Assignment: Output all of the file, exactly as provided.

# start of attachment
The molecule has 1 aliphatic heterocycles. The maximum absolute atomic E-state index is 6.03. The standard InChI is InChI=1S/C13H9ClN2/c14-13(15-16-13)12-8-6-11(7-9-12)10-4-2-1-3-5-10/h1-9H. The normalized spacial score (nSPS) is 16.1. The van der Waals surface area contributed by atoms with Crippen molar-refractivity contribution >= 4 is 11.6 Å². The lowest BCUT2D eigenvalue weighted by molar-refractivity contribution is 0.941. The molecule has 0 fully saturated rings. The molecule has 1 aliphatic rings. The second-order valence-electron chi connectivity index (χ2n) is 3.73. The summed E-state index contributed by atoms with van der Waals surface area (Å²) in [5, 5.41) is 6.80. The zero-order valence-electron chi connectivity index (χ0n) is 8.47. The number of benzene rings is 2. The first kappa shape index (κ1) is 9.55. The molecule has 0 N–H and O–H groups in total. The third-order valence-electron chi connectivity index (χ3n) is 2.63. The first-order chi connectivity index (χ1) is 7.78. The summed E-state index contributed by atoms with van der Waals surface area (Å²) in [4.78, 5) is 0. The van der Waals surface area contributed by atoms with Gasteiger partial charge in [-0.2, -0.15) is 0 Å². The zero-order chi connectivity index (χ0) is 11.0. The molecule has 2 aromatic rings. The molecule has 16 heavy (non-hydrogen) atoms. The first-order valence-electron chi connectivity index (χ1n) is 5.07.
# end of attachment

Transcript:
The molecule has 1 aliphatic heterocycles. The maximum absolute atomic E-state index is 6.03. The standard InChI is InChI=1S/C13H9ClN2/c14-13(15-16-13)12-8-6-11(7-9-12)10-4-2-1-3-5-10/h1-9H. The normalized spacial score (nSPS) is 16.1. The van der Waals surface area contributed by atoms with Crippen molar-refractivity contribution >= 4 is 11.6 Å². The lowest BCUT2D eigenvalue weighted by molar-refractivity contribution is 0.941. The molecule has 0 fully saturated rings. The molecule has 1 aliphatic rings. The second-order valence-electron chi connectivity index (χ2n) is 3.73. The summed E-state index contributed by atoms with van der Waals surface area (Å²) in [5, 5.41) is 6.80. The zero-order valence-electron chi connectivity index (χ0n) is 8.47. The number of benzene rings is 2. The first kappa shape index (κ1) is 9.55. The molecule has 0 N–H and O–H groups in total. The third-order valence-electron chi connectivity index (χ3n) is 2.63. The first-order chi connectivity index (χ1) is 7.78. The summed E-state index contributed by atoms with van der Waals surface area (Å²) in [4.78, 5) is 0. The van der Waals surface area contributed by atoms with Gasteiger partial charge in [-0.2, -0.15) is 0 Å². The zero-order chi connectivity index (χ0) is 11.0. The molecule has 2 aromatic rings. The molecule has 16 heavy (non-hydrogen) atoms. The first-order valence-electron chi connectivity index (χ1n) is 5.07.